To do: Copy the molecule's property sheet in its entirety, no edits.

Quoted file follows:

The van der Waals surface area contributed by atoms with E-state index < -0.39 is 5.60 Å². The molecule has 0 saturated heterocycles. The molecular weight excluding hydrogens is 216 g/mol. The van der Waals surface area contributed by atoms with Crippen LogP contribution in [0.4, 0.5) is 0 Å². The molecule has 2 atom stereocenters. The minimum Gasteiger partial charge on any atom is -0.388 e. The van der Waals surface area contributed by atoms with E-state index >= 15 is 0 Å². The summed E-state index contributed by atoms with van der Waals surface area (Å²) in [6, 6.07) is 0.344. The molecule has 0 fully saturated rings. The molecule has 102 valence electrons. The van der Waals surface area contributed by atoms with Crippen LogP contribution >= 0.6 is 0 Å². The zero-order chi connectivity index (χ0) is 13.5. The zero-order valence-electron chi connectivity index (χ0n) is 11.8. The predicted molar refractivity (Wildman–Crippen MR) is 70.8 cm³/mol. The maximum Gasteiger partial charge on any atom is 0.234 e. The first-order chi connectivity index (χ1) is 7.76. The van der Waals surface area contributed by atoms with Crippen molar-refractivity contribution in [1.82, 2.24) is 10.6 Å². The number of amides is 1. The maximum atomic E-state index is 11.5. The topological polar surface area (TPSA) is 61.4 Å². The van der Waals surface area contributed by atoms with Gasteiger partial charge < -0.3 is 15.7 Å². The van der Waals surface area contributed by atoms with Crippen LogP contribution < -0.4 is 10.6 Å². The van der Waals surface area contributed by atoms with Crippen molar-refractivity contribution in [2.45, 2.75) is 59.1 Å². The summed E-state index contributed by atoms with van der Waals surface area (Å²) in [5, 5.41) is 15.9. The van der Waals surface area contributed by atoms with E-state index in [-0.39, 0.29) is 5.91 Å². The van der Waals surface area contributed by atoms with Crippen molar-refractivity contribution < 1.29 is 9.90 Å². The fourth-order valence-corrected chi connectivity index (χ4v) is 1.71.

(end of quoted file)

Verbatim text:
The van der Waals surface area contributed by atoms with E-state index < -0.39 is 5.60 Å². The molecule has 0 saturated heterocycles. The molecular weight excluding hydrogens is 216 g/mol. The van der Waals surface area contributed by atoms with Crippen LogP contribution in [0.4, 0.5) is 0 Å². The molecule has 2 atom stereocenters. The minimum Gasteiger partial charge on any atom is -0.388 e. The van der Waals surface area contributed by atoms with E-state index >= 15 is 0 Å². The summed E-state index contributed by atoms with van der Waals surface area (Å²) in [6, 6.07) is 0.344. The molecule has 0 fully saturated rings. The molecule has 102 valence electrons. The van der Waals surface area contributed by atoms with Crippen LogP contribution >= 0.6 is 0 Å². The zero-order chi connectivity index (χ0) is 13.5. The zero-order valence-electron chi connectivity index (χ0n) is 11.8. The predicted molar refractivity (Wildman–Crippen MR) is 70.8 cm³/mol. The maximum Gasteiger partial charge on any atom is 0.234 e. The first-order chi connectivity index (χ1) is 7.76. The van der Waals surface area contributed by atoms with Crippen molar-refractivity contribution in [1.82, 2.24) is 10.6 Å². The number of amides is 1. The maximum atomic E-state index is 11.5. The topological polar surface area (TPSA) is 61.4 Å². The van der Waals surface area contributed by atoms with Gasteiger partial charge < -0.3 is 15.7 Å². The van der Waals surface area contributed by atoms with Crippen LogP contribution < -0.4 is 10.6 Å². The van der Waals surface area contributed by atoms with Crippen molar-refractivity contribution in [2.45, 2.75) is 59.1 Å². The summed E-state index contributed by atoms with van der Waals surface area (Å²) in [5, 5.41) is 15.9. The van der Waals surface area contributed by atoms with E-state index in [-0.39, 0.29) is 5.91 Å². The van der Waals surface area contributed by atoms with Crippen molar-refractivity contribution < 1.29 is 9.90 Å². The fourth-order valence-corrected chi connectivity index (χ4v) is 1.71.